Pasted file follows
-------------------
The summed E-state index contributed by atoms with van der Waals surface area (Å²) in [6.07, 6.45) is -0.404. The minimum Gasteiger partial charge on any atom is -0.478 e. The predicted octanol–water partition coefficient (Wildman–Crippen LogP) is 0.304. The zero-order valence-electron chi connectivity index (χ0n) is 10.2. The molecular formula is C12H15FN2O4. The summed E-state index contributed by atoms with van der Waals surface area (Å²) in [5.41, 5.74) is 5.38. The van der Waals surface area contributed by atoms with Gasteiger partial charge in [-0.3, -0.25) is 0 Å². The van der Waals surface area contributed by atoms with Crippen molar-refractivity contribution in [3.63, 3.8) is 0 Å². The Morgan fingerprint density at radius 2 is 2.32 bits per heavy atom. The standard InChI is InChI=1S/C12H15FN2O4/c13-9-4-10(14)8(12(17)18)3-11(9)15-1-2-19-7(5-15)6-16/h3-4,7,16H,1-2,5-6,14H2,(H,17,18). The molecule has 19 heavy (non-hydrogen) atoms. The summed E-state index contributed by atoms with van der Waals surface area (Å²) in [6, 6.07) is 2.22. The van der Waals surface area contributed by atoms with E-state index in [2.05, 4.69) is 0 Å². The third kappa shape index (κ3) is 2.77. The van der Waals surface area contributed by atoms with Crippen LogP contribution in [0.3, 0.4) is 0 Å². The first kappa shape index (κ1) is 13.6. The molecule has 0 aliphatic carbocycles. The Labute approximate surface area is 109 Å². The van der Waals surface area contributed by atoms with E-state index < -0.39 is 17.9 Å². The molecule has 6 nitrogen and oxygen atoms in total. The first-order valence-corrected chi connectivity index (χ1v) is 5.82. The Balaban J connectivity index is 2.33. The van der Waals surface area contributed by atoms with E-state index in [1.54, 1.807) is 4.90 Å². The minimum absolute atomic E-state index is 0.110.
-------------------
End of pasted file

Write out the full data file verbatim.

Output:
The summed E-state index contributed by atoms with van der Waals surface area (Å²) in [6.07, 6.45) is -0.404. The minimum Gasteiger partial charge on any atom is -0.478 e. The predicted octanol–water partition coefficient (Wildman–Crippen LogP) is 0.304. The zero-order valence-electron chi connectivity index (χ0n) is 10.2. The molecular formula is C12H15FN2O4. The summed E-state index contributed by atoms with van der Waals surface area (Å²) in [5.41, 5.74) is 5.38. The van der Waals surface area contributed by atoms with Gasteiger partial charge in [-0.3, -0.25) is 0 Å². The van der Waals surface area contributed by atoms with Crippen molar-refractivity contribution in [3.63, 3.8) is 0 Å². The Morgan fingerprint density at radius 2 is 2.32 bits per heavy atom. The standard InChI is InChI=1S/C12H15FN2O4/c13-9-4-10(14)8(12(17)18)3-11(9)15-1-2-19-7(5-15)6-16/h3-4,7,16H,1-2,5-6,14H2,(H,17,18). The molecule has 19 heavy (non-hydrogen) atoms. The summed E-state index contributed by atoms with van der Waals surface area (Å²) in [6, 6.07) is 2.22. The van der Waals surface area contributed by atoms with E-state index in [2.05, 4.69) is 0 Å². The third kappa shape index (κ3) is 2.77. The van der Waals surface area contributed by atoms with Crippen LogP contribution in [0.3, 0.4) is 0 Å². The first kappa shape index (κ1) is 13.6. The molecule has 0 aliphatic carbocycles. The Labute approximate surface area is 109 Å². The van der Waals surface area contributed by atoms with E-state index < -0.39 is 17.9 Å². The molecule has 6 nitrogen and oxygen atoms in total. The first-order valence-corrected chi connectivity index (χ1v) is 5.82. The Balaban J connectivity index is 2.33. The van der Waals surface area contributed by atoms with E-state index in [1.54, 1.807) is 4.90 Å². The minimum absolute atomic E-state index is 0.110.